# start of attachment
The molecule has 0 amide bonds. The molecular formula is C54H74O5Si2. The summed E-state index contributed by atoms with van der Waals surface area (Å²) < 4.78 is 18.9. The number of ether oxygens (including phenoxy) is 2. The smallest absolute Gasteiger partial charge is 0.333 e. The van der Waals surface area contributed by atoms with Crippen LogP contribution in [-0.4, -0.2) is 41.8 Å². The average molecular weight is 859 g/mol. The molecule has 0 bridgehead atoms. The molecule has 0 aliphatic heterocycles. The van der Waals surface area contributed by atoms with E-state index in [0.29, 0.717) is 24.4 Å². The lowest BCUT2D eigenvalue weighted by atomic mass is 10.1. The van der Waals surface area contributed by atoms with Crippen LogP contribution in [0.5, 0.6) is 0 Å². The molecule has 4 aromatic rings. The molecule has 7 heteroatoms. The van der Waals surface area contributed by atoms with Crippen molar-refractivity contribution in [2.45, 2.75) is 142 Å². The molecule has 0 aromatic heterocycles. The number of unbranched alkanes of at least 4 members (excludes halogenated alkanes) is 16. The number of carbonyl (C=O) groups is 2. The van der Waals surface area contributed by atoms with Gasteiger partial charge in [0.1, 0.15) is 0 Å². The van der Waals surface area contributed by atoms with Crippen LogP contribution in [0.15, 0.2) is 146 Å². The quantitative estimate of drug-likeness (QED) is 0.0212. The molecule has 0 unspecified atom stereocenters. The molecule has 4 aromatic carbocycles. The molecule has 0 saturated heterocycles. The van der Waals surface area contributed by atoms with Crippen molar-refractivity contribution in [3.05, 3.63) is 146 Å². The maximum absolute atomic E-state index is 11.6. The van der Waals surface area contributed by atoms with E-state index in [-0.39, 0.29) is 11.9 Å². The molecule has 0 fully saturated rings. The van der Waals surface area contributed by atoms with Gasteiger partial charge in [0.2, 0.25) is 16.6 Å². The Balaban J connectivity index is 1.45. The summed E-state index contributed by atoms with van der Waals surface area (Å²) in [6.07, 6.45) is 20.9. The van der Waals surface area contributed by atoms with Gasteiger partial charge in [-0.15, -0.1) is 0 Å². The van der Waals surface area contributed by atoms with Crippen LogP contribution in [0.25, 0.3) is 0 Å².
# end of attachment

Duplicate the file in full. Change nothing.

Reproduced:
The molecule has 0 amide bonds. The molecular formula is C54H74O5Si2. The summed E-state index contributed by atoms with van der Waals surface area (Å²) < 4.78 is 18.9. The number of ether oxygens (including phenoxy) is 2. The smallest absolute Gasteiger partial charge is 0.333 e. The van der Waals surface area contributed by atoms with Crippen LogP contribution in [-0.4, -0.2) is 41.8 Å². The average molecular weight is 859 g/mol. The molecule has 0 bridgehead atoms. The molecule has 0 aliphatic heterocycles. The van der Waals surface area contributed by atoms with E-state index in [0.29, 0.717) is 24.4 Å². The lowest BCUT2D eigenvalue weighted by atomic mass is 10.1. The van der Waals surface area contributed by atoms with Crippen LogP contribution in [0.5, 0.6) is 0 Å². The molecule has 4 aromatic rings. The molecule has 7 heteroatoms. The van der Waals surface area contributed by atoms with Crippen molar-refractivity contribution in [2.45, 2.75) is 142 Å². The molecule has 0 aromatic heterocycles. The number of unbranched alkanes of at least 4 members (excludes halogenated alkanes) is 16. The number of carbonyl (C=O) groups is 2. The van der Waals surface area contributed by atoms with Gasteiger partial charge in [0.1, 0.15) is 0 Å². The van der Waals surface area contributed by atoms with Crippen LogP contribution in [0.15, 0.2) is 146 Å². The quantitative estimate of drug-likeness (QED) is 0.0212. The molecule has 0 unspecified atom stereocenters. The molecule has 4 aromatic carbocycles. The molecule has 0 saturated heterocycles. The van der Waals surface area contributed by atoms with Crippen molar-refractivity contribution in [3.05, 3.63) is 146 Å². The maximum absolute atomic E-state index is 11.6. The van der Waals surface area contributed by atoms with E-state index in [-0.39, 0.29) is 11.9 Å². The molecule has 0 fully saturated rings. The van der Waals surface area contributed by atoms with Gasteiger partial charge in [0.2, 0.25) is 16.6 Å². The Balaban J connectivity index is 1.45. The summed E-state index contributed by atoms with van der Waals surface area (Å²) in [6.07, 6.45) is 20.9. The van der Waals surface area contributed by atoms with Gasteiger partial charge in [-0.15, -0.1) is 0 Å². The van der Waals surface area contributed by atoms with Crippen LogP contribution in [0.25, 0.3) is 0 Å².